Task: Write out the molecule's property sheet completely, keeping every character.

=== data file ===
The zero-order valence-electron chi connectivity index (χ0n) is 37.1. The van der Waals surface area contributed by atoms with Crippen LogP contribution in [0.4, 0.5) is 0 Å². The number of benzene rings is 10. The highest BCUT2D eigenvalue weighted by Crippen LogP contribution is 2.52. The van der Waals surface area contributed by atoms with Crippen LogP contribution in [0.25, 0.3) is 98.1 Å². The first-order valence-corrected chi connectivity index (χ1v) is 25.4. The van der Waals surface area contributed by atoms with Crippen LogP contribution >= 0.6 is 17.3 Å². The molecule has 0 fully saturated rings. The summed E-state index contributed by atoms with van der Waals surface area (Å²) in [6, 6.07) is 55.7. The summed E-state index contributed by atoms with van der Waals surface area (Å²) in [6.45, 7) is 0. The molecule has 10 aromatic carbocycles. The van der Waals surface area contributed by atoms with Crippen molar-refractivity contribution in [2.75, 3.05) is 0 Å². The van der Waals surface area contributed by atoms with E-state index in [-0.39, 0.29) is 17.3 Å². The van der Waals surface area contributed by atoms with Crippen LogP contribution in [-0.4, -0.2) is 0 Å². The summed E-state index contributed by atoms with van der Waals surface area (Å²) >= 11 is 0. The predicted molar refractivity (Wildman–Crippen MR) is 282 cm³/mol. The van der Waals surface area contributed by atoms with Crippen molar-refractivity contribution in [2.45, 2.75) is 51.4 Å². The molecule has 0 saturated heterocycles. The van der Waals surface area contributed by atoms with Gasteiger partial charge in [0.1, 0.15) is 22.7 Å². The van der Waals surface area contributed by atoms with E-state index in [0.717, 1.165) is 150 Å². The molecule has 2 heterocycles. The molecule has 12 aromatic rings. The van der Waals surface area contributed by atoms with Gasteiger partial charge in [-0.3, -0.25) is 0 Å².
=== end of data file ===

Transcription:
The zero-order valence-electron chi connectivity index (χ0n) is 37.1. The van der Waals surface area contributed by atoms with Crippen LogP contribution in [0.4, 0.5) is 0 Å². The number of benzene rings is 10. The highest BCUT2D eigenvalue weighted by Crippen LogP contribution is 2.52. The van der Waals surface area contributed by atoms with Crippen LogP contribution in [0.25, 0.3) is 98.1 Å². The first-order valence-corrected chi connectivity index (χ1v) is 25.4. The van der Waals surface area contributed by atoms with Crippen LogP contribution >= 0.6 is 17.3 Å². The molecule has 0 fully saturated rings. The summed E-state index contributed by atoms with van der Waals surface area (Å²) in [6, 6.07) is 55.7. The summed E-state index contributed by atoms with van der Waals surface area (Å²) in [6.45, 7) is 0. The molecule has 10 aromatic carbocycles. The van der Waals surface area contributed by atoms with Crippen molar-refractivity contribution in [2.75, 3.05) is 0 Å². The van der Waals surface area contributed by atoms with E-state index in [-0.39, 0.29) is 17.3 Å². The van der Waals surface area contributed by atoms with Crippen LogP contribution in [-0.4, -0.2) is 0 Å². The summed E-state index contributed by atoms with van der Waals surface area (Å²) >= 11 is 0. The predicted molar refractivity (Wildman–Crippen MR) is 282 cm³/mol. The van der Waals surface area contributed by atoms with Crippen molar-refractivity contribution in [2.45, 2.75) is 51.4 Å². The molecule has 0 saturated heterocycles. The van der Waals surface area contributed by atoms with Gasteiger partial charge in [0.1, 0.15) is 22.7 Å². The van der Waals surface area contributed by atoms with E-state index in [0.717, 1.165) is 150 Å². The molecule has 2 heterocycles. The molecule has 12 aromatic rings. The van der Waals surface area contributed by atoms with Gasteiger partial charge in [-0.3, -0.25) is 0 Å².